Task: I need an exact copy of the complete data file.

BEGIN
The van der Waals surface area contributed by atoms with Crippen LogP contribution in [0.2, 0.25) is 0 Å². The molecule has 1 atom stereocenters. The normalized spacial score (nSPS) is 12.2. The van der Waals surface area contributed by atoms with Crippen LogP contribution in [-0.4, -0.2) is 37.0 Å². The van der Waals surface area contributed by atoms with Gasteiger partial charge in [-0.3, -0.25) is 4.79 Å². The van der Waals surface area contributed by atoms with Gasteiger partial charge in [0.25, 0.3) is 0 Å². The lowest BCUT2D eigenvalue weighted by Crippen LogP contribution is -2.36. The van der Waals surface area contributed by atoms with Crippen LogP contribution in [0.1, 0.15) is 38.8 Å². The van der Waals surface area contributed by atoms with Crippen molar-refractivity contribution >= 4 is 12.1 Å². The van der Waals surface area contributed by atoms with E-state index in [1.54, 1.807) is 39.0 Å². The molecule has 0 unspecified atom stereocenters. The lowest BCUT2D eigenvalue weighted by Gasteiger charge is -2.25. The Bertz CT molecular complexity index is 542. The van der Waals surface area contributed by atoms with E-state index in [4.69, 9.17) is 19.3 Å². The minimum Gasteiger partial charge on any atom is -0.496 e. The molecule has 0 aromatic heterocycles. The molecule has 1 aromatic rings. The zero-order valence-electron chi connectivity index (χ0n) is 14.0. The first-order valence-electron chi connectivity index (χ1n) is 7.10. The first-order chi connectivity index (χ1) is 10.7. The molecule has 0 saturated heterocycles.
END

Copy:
The van der Waals surface area contributed by atoms with Crippen LogP contribution in [0.2, 0.25) is 0 Å². The molecule has 1 atom stereocenters. The normalized spacial score (nSPS) is 12.2. The van der Waals surface area contributed by atoms with Crippen LogP contribution in [-0.4, -0.2) is 37.0 Å². The van der Waals surface area contributed by atoms with Gasteiger partial charge in [-0.3, -0.25) is 4.79 Å². The van der Waals surface area contributed by atoms with Gasteiger partial charge in [0.25, 0.3) is 0 Å². The lowest BCUT2D eigenvalue weighted by Crippen LogP contribution is -2.36. The van der Waals surface area contributed by atoms with Crippen LogP contribution in [0.1, 0.15) is 38.8 Å². The van der Waals surface area contributed by atoms with Crippen molar-refractivity contribution >= 4 is 12.1 Å². The van der Waals surface area contributed by atoms with E-state index in [1.54, 1.807) is 39.0 Å². The molecule has 0 unspecified atom stereocenters. The lowest BCUT2D eigenvalue weighted by Gasteiger charge is -2.25. The Bertz CT molecular complexity index is 542. The van der Waals surface area contributed by atoms with E-state index in [4.69, 9.17) is 19.3 Å². The minimum Gasteiger partial charge on any atom is -0.496 e. The molecule has 0 aromatic heterocycles. The molecule has 1 aromatic rings. The zero-order valence-electron chi connectivity index (χ0n) is 14.0. The first-order valence-electron chi connectivity index (χ1n) is 7.10. The first-order chi connectivity index (χ1) is 10.7. The molecule has 0 saturated heterocycles.